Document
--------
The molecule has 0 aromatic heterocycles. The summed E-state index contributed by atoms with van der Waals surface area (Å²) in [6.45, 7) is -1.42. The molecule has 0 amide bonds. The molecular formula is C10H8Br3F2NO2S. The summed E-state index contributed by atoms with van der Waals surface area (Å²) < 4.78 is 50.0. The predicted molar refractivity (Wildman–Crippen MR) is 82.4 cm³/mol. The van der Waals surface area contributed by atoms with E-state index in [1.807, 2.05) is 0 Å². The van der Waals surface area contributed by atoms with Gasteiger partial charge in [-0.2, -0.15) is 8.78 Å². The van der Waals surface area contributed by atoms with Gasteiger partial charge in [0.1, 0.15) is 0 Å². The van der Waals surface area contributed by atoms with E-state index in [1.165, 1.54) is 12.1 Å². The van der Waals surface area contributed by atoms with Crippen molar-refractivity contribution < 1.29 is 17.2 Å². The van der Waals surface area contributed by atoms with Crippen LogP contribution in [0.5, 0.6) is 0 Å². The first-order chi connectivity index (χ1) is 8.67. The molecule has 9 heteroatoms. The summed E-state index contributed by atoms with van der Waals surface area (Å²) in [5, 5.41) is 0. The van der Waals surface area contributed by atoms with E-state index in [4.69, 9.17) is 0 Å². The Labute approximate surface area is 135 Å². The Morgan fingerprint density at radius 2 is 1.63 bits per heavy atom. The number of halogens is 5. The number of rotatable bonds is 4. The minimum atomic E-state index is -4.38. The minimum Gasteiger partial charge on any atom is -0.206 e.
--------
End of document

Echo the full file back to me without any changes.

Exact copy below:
The molecule has 0 aromatic heterocycles. The summed E-state index contributed by atoms with van der Waals surface area (Å²) in [6.45, 7) is -1.42. The molecule has 0 amide bonds. The molecular formula is C10H8Br3F2NO2S. The summed E-state index contributed by atoms with van der Waals surface area (Å²) < 4.78 is 50.0. The predicted molar refractivity (Wildman–Crippen MR) is 82.4 cm³/mol. The van der Waals surface area contributed by atoms with E-state index in [1.807, 2.05) is 0 Å². The van der Waals surface area contributed by atoms with Gasteiger partial charge in [-0.2, -0.15) is 8.78 Å². The van der Waals surface area contributed by atoms with Gasteiger partial charge in [0.1, 0.15) is 0 Å². The van der Waals surface area contributed by atoms with E-state index in [1.165, 1.54) is 12.1 Å². The van der Waals surface area contributed by atoms with Crippen molar-refractivity contribution < 1.29 is 17.2 Å². The van der Waals surface area contributed by atoms with Crippen LogP contribution in [0.5, 0.6) is 0 Å². The first-order chi connectivity index (χ1) is 8.67. The molecule has 9 heteroatoms. The summed E-state index contributed by atoms with van der Waals surface area (Å²) in [5, 5.41) is 0. The van der Waals surface area contributed by atoms with E-state index in [4.69, 9.17) is 0 Å². The Labute approximate surface area is 135 Å². The Morgan fingerprint density at radius 2 is 1.63 bits per heavy atom. The number of halogens is 5. The number of rotatable bonds is 4. The minimum atomic E-state index is -4.38. The minimum Gasteiger partial charge on any atom is -0.206 e.